For every hazardous condition identified, recommendations should be made to eliminate or control it. The recommendations should include the specific actions required to correct the problem.

Completeness of assessment

An employer must be able to demonstrate that all existing and potential hazards have been identified. The hazard assessment need only include those hazards that apply, or are reasonably likely to apply, to the employer’s operations. If confined space entry is never done, or respiratory protective equipment is never required because respiratory hazards are not present at the work site, then neither of these hazards is required as part of the employer’s hazard assessment.

The size and scope of the written hazard assessment will vary based on the complexity of the employer’s operations and the extent to which those operations present hazards to workers. The assessment may be only one page long, or may take up several three-ring binders. A single-page assessment is acceptable if it identifies all the existing or potential hazards at the employer’s work site and describes how the hazards will be eliminated or controlled.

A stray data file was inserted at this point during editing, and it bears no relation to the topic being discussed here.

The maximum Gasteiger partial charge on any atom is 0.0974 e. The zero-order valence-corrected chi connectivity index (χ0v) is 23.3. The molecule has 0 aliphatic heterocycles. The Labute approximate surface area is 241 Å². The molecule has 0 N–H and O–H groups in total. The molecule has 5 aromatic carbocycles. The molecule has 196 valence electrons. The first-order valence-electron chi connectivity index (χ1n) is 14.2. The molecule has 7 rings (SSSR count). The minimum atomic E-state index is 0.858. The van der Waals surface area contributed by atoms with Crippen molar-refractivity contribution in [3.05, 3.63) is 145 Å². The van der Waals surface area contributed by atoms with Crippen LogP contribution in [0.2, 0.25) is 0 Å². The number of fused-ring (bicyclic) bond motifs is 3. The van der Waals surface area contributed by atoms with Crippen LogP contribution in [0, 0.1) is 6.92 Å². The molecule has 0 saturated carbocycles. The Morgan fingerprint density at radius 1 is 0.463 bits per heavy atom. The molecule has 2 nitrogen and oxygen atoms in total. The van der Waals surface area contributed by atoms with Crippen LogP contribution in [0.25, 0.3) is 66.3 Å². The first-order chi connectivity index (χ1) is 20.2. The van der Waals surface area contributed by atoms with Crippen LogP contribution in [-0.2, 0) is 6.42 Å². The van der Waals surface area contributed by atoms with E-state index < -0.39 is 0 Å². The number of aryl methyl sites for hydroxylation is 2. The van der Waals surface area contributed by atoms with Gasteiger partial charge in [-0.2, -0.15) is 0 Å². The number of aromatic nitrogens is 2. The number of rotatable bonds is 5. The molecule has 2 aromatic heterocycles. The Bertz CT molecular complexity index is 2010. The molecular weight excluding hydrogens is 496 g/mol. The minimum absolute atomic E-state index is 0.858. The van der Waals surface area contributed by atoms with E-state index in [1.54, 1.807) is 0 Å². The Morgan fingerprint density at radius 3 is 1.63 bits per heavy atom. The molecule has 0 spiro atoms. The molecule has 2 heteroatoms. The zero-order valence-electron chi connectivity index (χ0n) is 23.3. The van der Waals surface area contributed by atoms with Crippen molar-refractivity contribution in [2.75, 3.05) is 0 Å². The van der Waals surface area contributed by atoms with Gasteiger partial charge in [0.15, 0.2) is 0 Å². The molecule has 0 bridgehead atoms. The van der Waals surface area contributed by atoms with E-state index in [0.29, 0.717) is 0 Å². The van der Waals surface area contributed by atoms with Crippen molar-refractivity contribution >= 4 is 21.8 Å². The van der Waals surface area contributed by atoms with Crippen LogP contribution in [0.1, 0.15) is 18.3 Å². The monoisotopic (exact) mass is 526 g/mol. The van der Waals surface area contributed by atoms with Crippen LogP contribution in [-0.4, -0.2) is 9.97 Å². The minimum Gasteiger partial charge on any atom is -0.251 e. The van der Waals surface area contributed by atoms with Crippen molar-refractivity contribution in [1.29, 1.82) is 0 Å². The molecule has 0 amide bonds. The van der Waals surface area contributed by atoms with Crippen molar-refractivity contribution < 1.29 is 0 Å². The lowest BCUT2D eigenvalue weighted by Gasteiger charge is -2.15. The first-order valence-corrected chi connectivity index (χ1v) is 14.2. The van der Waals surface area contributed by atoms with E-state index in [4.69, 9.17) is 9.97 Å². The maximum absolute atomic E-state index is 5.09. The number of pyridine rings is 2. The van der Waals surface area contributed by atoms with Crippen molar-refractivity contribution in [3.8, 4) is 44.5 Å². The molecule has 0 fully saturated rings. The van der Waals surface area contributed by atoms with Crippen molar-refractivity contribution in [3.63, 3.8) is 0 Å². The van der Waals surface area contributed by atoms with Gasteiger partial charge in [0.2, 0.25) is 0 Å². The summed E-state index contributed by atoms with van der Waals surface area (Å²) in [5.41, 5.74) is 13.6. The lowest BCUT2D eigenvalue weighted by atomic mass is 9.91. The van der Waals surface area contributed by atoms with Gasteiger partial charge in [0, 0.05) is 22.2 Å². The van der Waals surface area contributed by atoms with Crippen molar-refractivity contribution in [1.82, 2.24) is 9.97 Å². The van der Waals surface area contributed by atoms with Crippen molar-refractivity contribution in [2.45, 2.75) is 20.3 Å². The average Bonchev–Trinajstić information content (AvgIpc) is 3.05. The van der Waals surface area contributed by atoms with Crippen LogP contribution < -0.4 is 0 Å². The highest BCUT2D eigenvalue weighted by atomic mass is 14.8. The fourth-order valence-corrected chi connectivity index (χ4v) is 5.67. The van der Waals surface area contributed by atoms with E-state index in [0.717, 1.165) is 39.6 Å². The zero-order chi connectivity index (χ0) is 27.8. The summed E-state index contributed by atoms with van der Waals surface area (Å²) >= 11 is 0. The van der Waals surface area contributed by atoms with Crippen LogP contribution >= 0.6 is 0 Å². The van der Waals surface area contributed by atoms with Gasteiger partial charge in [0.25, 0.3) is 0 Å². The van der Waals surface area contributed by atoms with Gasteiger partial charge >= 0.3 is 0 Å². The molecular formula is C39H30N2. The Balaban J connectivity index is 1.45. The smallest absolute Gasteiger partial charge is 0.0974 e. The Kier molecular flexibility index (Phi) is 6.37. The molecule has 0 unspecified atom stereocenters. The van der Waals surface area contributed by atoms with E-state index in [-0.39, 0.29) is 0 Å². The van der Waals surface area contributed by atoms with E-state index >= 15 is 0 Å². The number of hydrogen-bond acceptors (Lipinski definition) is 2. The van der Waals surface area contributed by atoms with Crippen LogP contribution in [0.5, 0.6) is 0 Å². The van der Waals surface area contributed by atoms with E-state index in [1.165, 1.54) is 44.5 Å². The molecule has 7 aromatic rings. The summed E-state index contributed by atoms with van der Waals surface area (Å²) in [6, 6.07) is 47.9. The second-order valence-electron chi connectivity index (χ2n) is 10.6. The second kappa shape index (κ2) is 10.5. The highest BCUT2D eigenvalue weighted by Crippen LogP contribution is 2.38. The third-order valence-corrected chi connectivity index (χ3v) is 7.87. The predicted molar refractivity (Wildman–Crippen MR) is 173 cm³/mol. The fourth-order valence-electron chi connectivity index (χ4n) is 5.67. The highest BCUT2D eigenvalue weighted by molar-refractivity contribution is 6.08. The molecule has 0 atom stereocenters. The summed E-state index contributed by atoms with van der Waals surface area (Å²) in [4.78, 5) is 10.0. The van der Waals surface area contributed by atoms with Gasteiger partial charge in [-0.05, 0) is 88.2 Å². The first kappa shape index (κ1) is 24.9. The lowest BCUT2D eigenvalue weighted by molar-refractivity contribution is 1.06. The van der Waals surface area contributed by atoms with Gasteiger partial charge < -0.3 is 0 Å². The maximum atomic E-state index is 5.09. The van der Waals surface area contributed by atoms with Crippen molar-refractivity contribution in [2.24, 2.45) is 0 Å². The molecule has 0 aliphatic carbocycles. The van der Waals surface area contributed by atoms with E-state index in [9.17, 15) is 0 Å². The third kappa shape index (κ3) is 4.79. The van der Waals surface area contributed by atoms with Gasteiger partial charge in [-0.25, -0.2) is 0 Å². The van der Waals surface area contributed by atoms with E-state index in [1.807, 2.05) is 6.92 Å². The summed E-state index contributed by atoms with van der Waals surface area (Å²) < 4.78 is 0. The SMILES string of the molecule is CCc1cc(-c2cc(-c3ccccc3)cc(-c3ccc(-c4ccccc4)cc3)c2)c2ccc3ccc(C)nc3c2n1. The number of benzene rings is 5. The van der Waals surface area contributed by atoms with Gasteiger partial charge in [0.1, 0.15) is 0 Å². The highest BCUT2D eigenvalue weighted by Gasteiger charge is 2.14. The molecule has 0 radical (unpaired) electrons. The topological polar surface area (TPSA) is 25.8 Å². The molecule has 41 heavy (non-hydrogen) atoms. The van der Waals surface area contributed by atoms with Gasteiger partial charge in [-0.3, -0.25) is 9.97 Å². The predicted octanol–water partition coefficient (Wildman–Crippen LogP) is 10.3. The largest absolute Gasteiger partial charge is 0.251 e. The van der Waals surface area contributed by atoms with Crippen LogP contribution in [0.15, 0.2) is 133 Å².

One hazard assessment for multiple work sites

A unique hazard assessment need not be performed for each work site. If an employer faces the same hazards at multiple work sites, and the safe work practices to be followed are identical at each work site, then a single hazard assessment applicable to all the work sites is acceptable.

The employer must ensure that the circumstances at a new work site do not differ significantly from those encountered at other work sites for which the hazard assessment was done. Doing so, perhaps through a walkabout and visual inspection, ensures that the results of the hazard assessment are valid for the new work site. If unexpected differences are discovered, then the employer is required to perform a hazard assessment that takes these new findings into account.

Hazard assessment tools

The employer’s hazard assessment can be in any written format the employer chooses. The assessment must however identify the workplace hazards and indicate how those hazards will be eliminated or controlled. Figures 2.1 and 2.2 show examples of completed hazard assessment forms applicable to work sites that change very little over time. These examples meet the minimum requirements of the legislation. Employers and workers are encouraged to exceed this baseline level of hazard assessment where possible. Figure 2.1 applies to a small retail operation with limited hazards. Figure 2.2 considers the more complex example of a grocery store.

Figure 2.1 Example of completed hazard assessment for a small retail operation